This has been a week of firsts for me, which I find is always a fun way to get through life. First time dancing the Cha Cha Cha and first time dancing on live TV, and of course first time wearing gold trousers. Those trousers, I have to say, did elicit a lot of comments, largely positive. They are quite magnificent, something a pharaoh might wear around the house, or to a pyramid viewing. I may try to purchase some, in case I ever get asked to go golfing with a sultan.
As for my performance, the comments about my Cha Cha were also mainly positive. I was a little shaky on technique, my arms appeared to be acting independently of my body and a couple of steps went awry, but I think it was a creditable effort. I threw some shapes that could be interpreted as not so much Latin, more semaphore, or maybe self-defence, but I still think the spirit of the dance shone through.
I did give myself wholeheartedly to last week’s routine, and indeed the whole experience. For some reason I have acquired the nickname “The Rocket” from the other male contestants. I think this came about during a conversation we were having about sporting prowess. I mentioned I was fastest at the long jump on school sports day, meaning I was great at the run-up, not so good at the actual jumping part.
Indeed, despite his rather parsimonious score of three, Craig Revel Horwood enthused that I had “invented an entirely new dance genre”, somewhat due to the speed I was performing at, which can’t be a bad thing. Dance innovators such as myself are always misunderstood in their time, only to be judged by future generations as having pushed back the boundaries of the craft.
This week I have been training for the Quickstep to Bobby Darin’s If I Could Talk to the Animals, so I brought a couple of our rescue cockatoos, Molly and Jakobi to the studio. They had a whale of a time showing off to the camera and Molly flew across the studio gracefully to the cameraman so I’ll have a tough time matching her poise on Saturday!
The animals theme is a good one for me as we have a menagerie of rescue animals at home. Sharing our lives with these beautiful creatures is a gift, but in reality it’s a massive commitment – they're very high maintenance and we can never make up to them what they’ve lost. They should be soaring over the jungles of their homelands, not sitting in our living rooms. For that reason, I’m very committed to the conservation and protection of these lovely birds (and all endangered species) and their rapidly disappearing habitats.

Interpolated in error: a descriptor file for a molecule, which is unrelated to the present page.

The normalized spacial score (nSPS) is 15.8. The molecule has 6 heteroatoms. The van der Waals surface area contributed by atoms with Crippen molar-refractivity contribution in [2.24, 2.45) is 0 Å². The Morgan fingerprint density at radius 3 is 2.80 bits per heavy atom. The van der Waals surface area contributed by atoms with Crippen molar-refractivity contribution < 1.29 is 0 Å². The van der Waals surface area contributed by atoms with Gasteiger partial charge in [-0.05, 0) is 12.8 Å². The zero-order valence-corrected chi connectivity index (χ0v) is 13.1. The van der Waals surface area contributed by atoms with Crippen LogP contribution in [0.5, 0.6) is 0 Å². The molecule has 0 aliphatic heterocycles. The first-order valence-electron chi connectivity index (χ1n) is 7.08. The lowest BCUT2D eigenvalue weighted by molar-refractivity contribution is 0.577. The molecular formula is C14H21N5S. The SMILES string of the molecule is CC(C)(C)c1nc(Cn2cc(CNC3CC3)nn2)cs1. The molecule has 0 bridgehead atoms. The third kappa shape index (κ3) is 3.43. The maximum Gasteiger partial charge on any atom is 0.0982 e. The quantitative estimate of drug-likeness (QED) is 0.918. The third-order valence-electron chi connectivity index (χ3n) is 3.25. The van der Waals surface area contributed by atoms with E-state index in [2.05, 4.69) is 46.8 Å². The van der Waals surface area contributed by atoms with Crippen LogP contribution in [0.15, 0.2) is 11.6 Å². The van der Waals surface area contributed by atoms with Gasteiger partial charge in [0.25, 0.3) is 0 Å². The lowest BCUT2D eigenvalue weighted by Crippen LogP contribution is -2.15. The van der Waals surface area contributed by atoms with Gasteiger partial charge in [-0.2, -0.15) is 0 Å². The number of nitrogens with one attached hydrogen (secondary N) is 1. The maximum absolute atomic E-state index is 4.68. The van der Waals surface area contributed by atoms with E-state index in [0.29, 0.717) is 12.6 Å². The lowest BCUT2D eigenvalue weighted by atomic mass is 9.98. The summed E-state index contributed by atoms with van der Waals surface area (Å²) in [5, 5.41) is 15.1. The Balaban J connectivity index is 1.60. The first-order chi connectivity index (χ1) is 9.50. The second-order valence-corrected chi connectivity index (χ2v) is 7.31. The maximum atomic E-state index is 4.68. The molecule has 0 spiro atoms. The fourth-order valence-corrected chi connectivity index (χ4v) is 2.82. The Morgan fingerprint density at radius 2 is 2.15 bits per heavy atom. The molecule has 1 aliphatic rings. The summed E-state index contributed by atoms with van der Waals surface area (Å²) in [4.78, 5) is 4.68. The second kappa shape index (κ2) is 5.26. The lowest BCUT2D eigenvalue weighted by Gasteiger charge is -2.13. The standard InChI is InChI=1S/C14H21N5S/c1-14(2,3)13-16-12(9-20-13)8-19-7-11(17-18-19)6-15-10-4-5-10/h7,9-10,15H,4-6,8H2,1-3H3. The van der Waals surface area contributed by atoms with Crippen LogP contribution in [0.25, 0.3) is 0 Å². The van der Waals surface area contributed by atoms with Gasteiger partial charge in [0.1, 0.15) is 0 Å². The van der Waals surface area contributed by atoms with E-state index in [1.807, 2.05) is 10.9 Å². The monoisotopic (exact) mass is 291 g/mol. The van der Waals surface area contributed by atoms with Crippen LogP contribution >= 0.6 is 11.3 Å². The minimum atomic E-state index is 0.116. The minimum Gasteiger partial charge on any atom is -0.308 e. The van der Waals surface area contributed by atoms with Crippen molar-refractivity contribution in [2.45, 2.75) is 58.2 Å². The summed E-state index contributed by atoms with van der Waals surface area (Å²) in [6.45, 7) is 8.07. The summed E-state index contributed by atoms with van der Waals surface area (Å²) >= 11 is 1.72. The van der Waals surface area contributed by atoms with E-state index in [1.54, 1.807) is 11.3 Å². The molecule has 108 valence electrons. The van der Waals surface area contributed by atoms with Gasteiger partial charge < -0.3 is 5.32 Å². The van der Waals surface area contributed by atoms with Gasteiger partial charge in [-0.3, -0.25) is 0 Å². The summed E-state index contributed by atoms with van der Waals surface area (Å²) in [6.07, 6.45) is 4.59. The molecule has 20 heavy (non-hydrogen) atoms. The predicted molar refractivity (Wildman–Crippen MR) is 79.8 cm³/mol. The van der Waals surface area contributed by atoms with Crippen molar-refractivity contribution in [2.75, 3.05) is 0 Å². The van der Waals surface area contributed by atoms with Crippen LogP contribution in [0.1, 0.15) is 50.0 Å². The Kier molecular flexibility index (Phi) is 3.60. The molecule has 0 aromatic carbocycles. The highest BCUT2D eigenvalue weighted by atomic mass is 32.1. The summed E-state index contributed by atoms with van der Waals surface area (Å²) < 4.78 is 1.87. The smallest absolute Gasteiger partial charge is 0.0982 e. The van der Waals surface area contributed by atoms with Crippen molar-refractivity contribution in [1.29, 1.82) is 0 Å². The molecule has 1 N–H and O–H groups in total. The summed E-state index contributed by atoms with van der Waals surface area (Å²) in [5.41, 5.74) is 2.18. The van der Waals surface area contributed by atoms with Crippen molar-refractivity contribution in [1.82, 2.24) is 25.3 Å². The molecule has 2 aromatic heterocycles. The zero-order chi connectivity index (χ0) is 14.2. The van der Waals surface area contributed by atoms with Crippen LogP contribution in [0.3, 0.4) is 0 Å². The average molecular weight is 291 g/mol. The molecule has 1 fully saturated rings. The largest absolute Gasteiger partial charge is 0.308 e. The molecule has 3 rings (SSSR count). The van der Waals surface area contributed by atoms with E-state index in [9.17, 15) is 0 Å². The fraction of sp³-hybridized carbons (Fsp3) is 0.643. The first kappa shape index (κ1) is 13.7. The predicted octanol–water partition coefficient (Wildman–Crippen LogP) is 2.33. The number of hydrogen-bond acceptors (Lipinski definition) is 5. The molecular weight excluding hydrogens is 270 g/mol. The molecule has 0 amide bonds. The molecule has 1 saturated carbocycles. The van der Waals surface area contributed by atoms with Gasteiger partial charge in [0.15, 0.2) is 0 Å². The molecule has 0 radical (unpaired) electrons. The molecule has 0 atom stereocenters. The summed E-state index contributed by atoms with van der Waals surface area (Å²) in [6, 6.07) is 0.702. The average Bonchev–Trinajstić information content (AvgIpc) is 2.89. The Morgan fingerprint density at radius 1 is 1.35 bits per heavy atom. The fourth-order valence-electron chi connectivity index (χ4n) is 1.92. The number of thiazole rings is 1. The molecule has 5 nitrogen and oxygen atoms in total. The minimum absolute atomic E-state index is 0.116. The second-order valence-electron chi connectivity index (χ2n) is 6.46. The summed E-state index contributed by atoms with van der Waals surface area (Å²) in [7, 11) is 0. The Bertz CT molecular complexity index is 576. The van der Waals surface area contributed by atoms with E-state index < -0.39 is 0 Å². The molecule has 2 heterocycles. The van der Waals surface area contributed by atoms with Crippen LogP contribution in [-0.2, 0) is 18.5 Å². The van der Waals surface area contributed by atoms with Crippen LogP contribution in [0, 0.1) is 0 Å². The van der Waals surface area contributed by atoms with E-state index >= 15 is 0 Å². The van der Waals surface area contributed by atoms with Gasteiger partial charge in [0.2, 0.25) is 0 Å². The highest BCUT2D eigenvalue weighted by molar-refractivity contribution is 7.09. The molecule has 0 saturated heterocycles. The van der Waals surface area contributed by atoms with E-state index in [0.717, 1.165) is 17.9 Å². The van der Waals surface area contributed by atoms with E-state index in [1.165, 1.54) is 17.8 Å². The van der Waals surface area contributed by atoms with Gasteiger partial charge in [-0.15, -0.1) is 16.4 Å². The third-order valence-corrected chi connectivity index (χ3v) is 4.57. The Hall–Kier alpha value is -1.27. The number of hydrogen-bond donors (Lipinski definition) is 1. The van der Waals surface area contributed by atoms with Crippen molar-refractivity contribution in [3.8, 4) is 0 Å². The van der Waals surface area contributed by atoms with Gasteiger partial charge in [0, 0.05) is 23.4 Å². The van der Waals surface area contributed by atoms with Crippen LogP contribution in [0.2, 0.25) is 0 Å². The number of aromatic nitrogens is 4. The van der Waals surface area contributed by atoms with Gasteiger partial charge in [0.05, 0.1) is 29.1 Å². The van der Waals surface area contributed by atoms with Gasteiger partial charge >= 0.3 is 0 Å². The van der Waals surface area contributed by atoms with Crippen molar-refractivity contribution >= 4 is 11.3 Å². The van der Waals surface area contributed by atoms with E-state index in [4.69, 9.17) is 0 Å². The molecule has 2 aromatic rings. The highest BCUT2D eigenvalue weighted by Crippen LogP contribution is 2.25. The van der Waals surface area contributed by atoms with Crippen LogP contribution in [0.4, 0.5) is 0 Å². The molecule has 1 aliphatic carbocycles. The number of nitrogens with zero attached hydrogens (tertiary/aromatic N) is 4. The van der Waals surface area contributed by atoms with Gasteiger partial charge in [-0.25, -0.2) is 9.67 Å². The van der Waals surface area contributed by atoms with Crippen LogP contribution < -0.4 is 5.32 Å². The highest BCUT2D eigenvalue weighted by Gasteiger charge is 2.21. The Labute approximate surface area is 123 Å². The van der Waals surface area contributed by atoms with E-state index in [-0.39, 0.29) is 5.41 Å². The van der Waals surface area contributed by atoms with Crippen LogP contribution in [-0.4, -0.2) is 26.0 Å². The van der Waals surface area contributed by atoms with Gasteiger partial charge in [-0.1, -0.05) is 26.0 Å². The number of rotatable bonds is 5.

The Quickstep is a tricky dance to master and completely different to the Cha Cha. You have to be fast and light on your feet, but you also hold your arms with elbows out in a fixed position, forming a “frame” with your partner. This is for me the biggest challenge. For the correct “look” of ballroom, shoulders have to be down while the elbows go up. But I seem not to be able to isolate the two, they are inextricably linked in my mind. A lifetime of simultaneous movement has to be unpicked in a mere few days.
Every time my elbows go up, my shoulders go up, when my shoulders go down, so do the elbows. They’re pegged together, like the pound and the euro. So my resourceful teacher, the brilliant Oti Mabuse, has come up with a device to help me. She straps a length of wood across my back, then another vertically which forms a cross. With the application of straps and braces, my shoulders and elbows are spatchcocked together to give me the right posture. It works brilliantly, but does look a bit conspicuous and a bit like I’m starring in a low-budget version of The Passion of the Christ.
I'm sure the cross will help me to achieve the correct frame in time for the dance (if I sleep with it on). If not, I’ll have to figure out a way to wear this device without it being noticeable. If I'm wearing a spangly bear suit on Saturday, you’ll know why. Well, the theme is Talk to the Animals, after all.
Strictly Come Dancing is on BBC One on Saturday at 7.10pm; the first results show is on Sunday at 7.15pm